Posts Tagged ‘remodeling’
Source: Newswise (6/26/2012) — Nursing homes do not have to be inevitable destinations for frail older adults. Many—even those with long-term health problems—can remain at home and be independent. All it takes is a little help to change “disability” to “capability”.
A handyman with a few nails to fix a wobbly bannister can make the difference between staying at home and a nursing home stay. Visits from a nurse or occupational therapist can help simplify a bewildering medication regimen or improve the ability to get around the house and neighborhood. Simple, inexpensive steps may change the equation for thousands of seniors, but in reality, services like these are rarely available for many at greatest need—the poorest and sickest older adults receiving Medicare and Medicaid.
CAPABLE, short for “Community Aging in Place, Advancing Better Living for Elders,” and a $4 million Health Care Innovation Award from the U.S. Department of Health and Human Services Center for Medicare and Medicaid Services, is about to change that reality. Read the rest of this entry »
Could Universal Design Be the Next Mainstream Movement in Architecture, Planning?
Release Date: April 20, 2012
BUFFALO, N.Y. — Universal design, which employs design to encourage health and wellness and other quality-of-life improvements, may be poised to become the next mainstream endeavor in architecture and planning, according to two leading experts in the field. (I hope they’re right. – Wayne)
Edward Steinfeld, director of the University at Buffalo’s Center for Inclusive Design and Environmental Access (IDeA Center), and Jordana L. Maisel, the center’s director of outreach and policy studies, are authors of a new textbook, “Universal Design: Creating Inclusive Environments.”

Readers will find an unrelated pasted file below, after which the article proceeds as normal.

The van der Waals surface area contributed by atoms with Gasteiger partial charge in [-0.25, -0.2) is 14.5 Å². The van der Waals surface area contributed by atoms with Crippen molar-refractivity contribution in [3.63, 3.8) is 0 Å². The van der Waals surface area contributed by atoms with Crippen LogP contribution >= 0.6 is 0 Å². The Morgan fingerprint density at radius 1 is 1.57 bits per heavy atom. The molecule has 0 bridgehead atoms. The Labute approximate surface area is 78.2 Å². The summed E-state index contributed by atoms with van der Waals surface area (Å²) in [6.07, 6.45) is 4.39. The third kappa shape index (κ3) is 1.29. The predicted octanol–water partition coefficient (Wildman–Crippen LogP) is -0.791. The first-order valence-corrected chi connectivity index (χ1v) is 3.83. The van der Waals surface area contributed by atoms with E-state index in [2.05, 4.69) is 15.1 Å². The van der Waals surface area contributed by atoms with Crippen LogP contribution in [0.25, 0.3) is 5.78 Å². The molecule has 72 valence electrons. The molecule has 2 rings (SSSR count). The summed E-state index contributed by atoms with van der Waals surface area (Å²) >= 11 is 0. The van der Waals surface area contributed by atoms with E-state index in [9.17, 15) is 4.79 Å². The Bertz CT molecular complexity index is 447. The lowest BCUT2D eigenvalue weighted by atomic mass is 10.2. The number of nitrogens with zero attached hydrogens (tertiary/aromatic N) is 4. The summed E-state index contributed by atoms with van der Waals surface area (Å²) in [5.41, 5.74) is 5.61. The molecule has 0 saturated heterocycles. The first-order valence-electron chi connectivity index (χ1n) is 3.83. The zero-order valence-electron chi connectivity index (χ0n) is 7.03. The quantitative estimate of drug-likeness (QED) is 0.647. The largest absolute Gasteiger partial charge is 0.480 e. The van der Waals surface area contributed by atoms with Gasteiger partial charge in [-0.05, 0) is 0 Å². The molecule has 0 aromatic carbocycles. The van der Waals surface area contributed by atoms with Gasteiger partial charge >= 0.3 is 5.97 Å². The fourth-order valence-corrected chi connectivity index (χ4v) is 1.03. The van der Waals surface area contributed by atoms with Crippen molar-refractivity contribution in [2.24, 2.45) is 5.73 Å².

“We believe we are close to a watershed moment,” the authors write in the preface to the book, which was released on April 10 and includes chapters on housing, interior design, transportation and more. “Whether they know the term or not, the work of leading architects and design firms reflects the adoption of universal design concepts.” Read the rest of this entry »
This article was originally published at 1 Call Bath Solutions and is re-posted with permission.
Occupational therapists are big picture experts. Let’s take Mary. She’s 85, lives at home and is challenged with Parkinson’s. Sue, her occupational therapist, assesses her physical strengths and weaknesses, how the natural aging process is affecting her (things like eyesight and hearing that affect everyone over time), her medical condition and any psychological issues. And the psychological part doesn’t mean there’s anything wrong with Mary—it could be just the typical fears of losing control over her own life and the lack of privacy that comes from depending on others.
This article features comments I posted on a James Holloway article about Smart Homes of Tomorrow, where automation is based on sensors and learned intelligence that encompasses any device providing automatic control of home functions. Systems most likely to be automated are: lights, thermostats & home appliances; television, video & music systems; security alarms & monitoring systems; and home health care monitors, alarms & communication devices.